Charlie’s Bunion, which can be reached from the Newfoundland Gap parking area on Hwy 441, was created in the 1920s when a fire razed the area. The exposed humus was washed away shortly after in a rainstorm. The highest elevation on the trail is 6122 feet.
It’s an 8 mile round trip to visit Charlie’s Bunion, and the trail is well defined and in good shape. You’ll walk over and maneuver around many rocks and go through elevation changes, as you would expect in the Smoky’s. The photos give you an idea of the terrain.
My hike, and the photos in this blog, took place on 3/29/2012.
I started at 10:30, which is much later than I had scheduled to start. I planned to photography the sunrise off the Clingman’s Dome road and then start the hike, but when I woke up that morning in Sevierville I saw daylight coming in through the window blinds and knew I had missed the alarm. Guess I needed the rest. Before heading out I made sure I had plenty of water and snacks, and rain gear. The weather forecast for Sevierville was sunshine and no chance of rain, so I figured it would be a good day for the hike. As it turned out, the rain gear was a good decision.
The 4.1 mile trek covers a portion of the Appalachian Trail. I started at the parking area and headed up the trail, which is mostly uphill for the first couple of miles. Lots of rocks and a good warmup. A hiker caught up with my while I was snapping photos, and in our conversation he said his son had passed by earlier, and planned to walk 11 miles that day. He is walking the entire AT, and his dad is following in his RV and meeting up with him through the journey. What a great way for dad and son to spend six months together sharing a dream.
At the 1.7 mile point I reached the intersection of the Sweet Heifer Trail, which forks off to the right. You must continue on straight here.
A short walk down the Sweet Heifer Trail, and the view is beautiful. I can tell the first part of this trail will be gorgeous when everything blooms.
Back to the AT, Go straight at the Sweet Heifer Trail junction, and a mile further you reach the junction of Boulevard Trail.
At this point you turn right. Charlies Bunion is 1.3 miles ahead.
After the Boulevard junction look for great views to your right, then at approximately 0.2 miles you reach the Icewater Springs Shelter. Three hikers were sitting on the bench at the front rail, and two more hikers who are hiking the entire AT stopped in. The sleeping area has a canvas hung to protect the campers from the elements, but it won’t stop bears from getting inside and foraging for goodies. I spoke to a GSM employee who was working on the trail just past the shelter, and he said the shelter is closed for three months during the summer due to bear activity. Seems the bears have learned where to find easy food. He said the campgrounds in lower elevations have frequent visits from bears because of food being left out. Once they lose the fear of people, they are a danger to themselves and potentially to humans.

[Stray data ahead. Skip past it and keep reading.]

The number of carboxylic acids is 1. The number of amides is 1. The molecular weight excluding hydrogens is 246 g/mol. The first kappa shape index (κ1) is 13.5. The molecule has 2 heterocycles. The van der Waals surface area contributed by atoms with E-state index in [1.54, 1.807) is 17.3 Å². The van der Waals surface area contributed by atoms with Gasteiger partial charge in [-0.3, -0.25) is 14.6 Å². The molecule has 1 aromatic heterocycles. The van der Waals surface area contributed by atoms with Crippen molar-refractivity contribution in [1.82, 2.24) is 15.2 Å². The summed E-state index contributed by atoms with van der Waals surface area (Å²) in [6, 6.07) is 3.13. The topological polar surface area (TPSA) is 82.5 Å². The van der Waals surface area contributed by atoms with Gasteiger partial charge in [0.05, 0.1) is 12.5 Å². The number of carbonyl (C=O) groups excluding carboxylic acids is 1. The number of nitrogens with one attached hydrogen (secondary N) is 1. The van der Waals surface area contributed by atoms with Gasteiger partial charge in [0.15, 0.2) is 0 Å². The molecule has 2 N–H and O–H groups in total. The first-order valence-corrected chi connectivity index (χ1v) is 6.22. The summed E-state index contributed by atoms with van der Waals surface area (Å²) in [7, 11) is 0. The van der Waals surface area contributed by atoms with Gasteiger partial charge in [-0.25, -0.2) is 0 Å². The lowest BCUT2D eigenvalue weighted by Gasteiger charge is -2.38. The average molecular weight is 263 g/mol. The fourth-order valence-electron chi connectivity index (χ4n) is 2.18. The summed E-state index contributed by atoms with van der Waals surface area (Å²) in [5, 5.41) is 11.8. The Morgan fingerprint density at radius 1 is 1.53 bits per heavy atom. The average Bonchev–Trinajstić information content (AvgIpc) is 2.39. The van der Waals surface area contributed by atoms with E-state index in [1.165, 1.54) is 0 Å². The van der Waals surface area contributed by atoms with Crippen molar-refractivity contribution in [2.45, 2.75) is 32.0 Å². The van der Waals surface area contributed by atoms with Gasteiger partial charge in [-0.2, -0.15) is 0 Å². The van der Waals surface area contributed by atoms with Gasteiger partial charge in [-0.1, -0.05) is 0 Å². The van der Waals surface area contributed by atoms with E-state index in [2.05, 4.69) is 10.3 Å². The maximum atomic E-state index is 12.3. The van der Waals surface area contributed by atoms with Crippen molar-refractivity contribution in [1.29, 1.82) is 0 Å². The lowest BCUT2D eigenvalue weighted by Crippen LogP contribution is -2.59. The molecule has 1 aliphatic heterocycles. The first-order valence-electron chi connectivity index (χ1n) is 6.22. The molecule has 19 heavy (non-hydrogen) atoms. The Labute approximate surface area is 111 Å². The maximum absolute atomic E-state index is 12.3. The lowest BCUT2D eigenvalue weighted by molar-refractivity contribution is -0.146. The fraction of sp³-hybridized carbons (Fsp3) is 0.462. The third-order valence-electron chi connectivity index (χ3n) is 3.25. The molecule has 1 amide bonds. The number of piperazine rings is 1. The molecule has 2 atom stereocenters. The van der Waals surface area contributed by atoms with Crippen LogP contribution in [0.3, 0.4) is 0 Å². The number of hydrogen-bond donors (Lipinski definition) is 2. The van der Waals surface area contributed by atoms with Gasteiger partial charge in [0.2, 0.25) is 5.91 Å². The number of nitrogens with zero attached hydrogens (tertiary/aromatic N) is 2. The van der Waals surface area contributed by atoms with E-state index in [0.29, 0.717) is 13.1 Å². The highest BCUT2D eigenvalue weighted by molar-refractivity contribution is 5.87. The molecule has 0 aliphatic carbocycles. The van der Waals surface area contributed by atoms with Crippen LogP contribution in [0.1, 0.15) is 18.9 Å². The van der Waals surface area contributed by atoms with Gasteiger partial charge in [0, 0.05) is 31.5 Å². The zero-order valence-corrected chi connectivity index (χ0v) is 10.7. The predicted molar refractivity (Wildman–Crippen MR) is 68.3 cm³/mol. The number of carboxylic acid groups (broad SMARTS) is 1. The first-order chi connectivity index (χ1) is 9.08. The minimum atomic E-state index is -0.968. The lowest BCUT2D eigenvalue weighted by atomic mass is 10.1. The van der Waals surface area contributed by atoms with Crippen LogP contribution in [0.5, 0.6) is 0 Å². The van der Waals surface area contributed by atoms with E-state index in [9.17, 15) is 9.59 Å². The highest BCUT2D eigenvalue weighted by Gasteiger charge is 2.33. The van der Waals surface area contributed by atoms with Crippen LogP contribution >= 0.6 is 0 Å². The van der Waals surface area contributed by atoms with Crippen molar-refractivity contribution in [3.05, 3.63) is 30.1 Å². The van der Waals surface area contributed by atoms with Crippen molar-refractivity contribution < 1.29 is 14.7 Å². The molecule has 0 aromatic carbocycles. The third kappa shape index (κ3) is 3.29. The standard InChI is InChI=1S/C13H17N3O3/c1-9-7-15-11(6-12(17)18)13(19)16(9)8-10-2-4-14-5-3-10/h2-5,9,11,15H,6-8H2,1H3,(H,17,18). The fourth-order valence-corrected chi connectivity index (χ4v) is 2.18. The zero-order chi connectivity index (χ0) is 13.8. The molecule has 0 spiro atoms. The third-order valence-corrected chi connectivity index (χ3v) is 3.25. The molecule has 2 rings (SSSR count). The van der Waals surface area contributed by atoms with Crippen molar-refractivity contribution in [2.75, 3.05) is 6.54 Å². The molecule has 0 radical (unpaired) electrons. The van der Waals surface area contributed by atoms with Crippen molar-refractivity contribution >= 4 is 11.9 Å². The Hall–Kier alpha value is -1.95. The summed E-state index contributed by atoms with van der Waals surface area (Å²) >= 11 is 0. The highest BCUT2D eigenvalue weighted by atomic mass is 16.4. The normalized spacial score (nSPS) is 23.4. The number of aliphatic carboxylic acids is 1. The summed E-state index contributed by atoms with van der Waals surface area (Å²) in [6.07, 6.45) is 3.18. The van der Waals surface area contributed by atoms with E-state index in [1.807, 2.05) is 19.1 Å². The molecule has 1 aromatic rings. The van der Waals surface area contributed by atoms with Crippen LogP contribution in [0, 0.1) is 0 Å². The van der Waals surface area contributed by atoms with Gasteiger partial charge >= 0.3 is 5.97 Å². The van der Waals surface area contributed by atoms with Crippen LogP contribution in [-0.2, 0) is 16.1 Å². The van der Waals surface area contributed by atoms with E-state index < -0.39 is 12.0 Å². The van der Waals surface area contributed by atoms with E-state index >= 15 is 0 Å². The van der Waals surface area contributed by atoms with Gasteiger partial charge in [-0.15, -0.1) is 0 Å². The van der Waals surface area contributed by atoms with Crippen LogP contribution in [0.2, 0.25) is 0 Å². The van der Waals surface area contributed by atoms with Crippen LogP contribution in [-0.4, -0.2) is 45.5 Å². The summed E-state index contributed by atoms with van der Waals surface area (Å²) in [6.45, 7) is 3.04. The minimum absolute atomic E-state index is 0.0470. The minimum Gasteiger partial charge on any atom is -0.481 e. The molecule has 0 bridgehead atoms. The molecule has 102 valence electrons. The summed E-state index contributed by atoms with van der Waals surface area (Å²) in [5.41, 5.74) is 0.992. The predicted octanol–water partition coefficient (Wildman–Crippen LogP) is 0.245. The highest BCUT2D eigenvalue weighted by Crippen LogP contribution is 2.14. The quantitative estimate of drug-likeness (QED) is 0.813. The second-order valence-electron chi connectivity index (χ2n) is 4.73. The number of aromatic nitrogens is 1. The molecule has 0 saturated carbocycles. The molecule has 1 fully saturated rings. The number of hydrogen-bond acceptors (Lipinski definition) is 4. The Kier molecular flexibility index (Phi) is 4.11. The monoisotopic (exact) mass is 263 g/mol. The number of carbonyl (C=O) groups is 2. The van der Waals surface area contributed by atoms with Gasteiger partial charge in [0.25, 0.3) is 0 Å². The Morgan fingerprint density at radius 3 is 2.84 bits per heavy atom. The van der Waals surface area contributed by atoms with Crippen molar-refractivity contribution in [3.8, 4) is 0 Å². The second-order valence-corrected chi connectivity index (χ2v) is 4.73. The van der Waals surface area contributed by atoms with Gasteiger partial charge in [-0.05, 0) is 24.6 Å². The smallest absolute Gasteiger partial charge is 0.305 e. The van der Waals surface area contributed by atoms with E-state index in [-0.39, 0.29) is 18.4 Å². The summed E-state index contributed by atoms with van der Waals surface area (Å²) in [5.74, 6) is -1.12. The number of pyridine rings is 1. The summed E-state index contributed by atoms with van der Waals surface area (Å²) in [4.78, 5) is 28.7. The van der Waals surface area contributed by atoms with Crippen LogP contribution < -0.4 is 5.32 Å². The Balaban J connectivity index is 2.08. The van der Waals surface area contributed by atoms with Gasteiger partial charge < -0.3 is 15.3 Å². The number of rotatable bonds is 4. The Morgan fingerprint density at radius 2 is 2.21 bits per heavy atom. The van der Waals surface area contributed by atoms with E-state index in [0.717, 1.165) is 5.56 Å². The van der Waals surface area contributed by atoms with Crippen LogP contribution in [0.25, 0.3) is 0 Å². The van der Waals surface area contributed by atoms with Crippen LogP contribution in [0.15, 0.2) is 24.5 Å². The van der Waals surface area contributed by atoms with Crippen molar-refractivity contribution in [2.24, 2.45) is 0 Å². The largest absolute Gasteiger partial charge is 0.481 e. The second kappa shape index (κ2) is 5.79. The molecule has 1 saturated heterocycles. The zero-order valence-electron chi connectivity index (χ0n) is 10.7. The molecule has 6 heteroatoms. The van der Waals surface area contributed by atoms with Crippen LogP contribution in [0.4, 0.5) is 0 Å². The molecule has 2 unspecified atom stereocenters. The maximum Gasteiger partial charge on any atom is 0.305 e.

|Looking out from the shelter|
|Looks like a face burned into the wood|
Posters were left out throughout the trail for a missing hiker, who has been unaccounted for almost two weeks. This probably accounts for the four ranger vehicles in the parking lot.
Spring water is available just past the shelter, but it must be treated.
Past the shelter the trail begins a long downhill run, which can be tiring coming back up. Through this section a few streams run down from the left, across the trail, and further down. The Park Service has done a great job maintaining the trail.
Approaching Charlie’s Bunion, the views turn spectacular to your left. Sheer drops and contrasting hues across the mountains make this well worth the hike. When you reach Charlie’s Bunion, the sign says “Closely control children.” That’s an understatement, as the photos show.
|Across the path and on down the moountain|
|Started sprinkling rain here|
As I approached the final stop, I found old hidden fears can surface when you don’t see it coming. Most of my hiking has been at lower elevations, and I admit I got a bit wobbly-kneed on the last piece of the trail. I need to push through this. A few raindrops at the Bunion, the first hint of a storm system coming, didn’t help either. Still, what an amazing view, it was worth pushing through a few nervous moments.
Returning was uneventful for the first three miles, once I got past the uphill portion leading to the shelter.
|A steady rain|
Then light rain began sporadically filtering through the trees and touching my head, arm, or my cameras. Before long it became apparent the rain wasn’t going away, and I stopped and pulled my rain parka out of my backpack, and replacing it with one of my cameras and lenses. The other camera hung around my neck and was tucked safely under my parka.
I kept a steady but slow pace, in consideration of my tired legs and a wet, slippery trail that has many boulders to climb over on this portion of the trail. Fifteen minutes from the parking lot the thunder picked up and a loud, crackling lightning strike hit nearby. A couple of rangers, both much younger and in much better shape than me came up from behind and, as they went by, one said they had been tracking this storm, and it was dangerous. I eventually made it to my car, just like they both did.
|Newfoundland Gap parking area|
To summarize, this is great trail with incredible views. I plan to return after the seasons have done their thing and allowed the greenery to fill back in.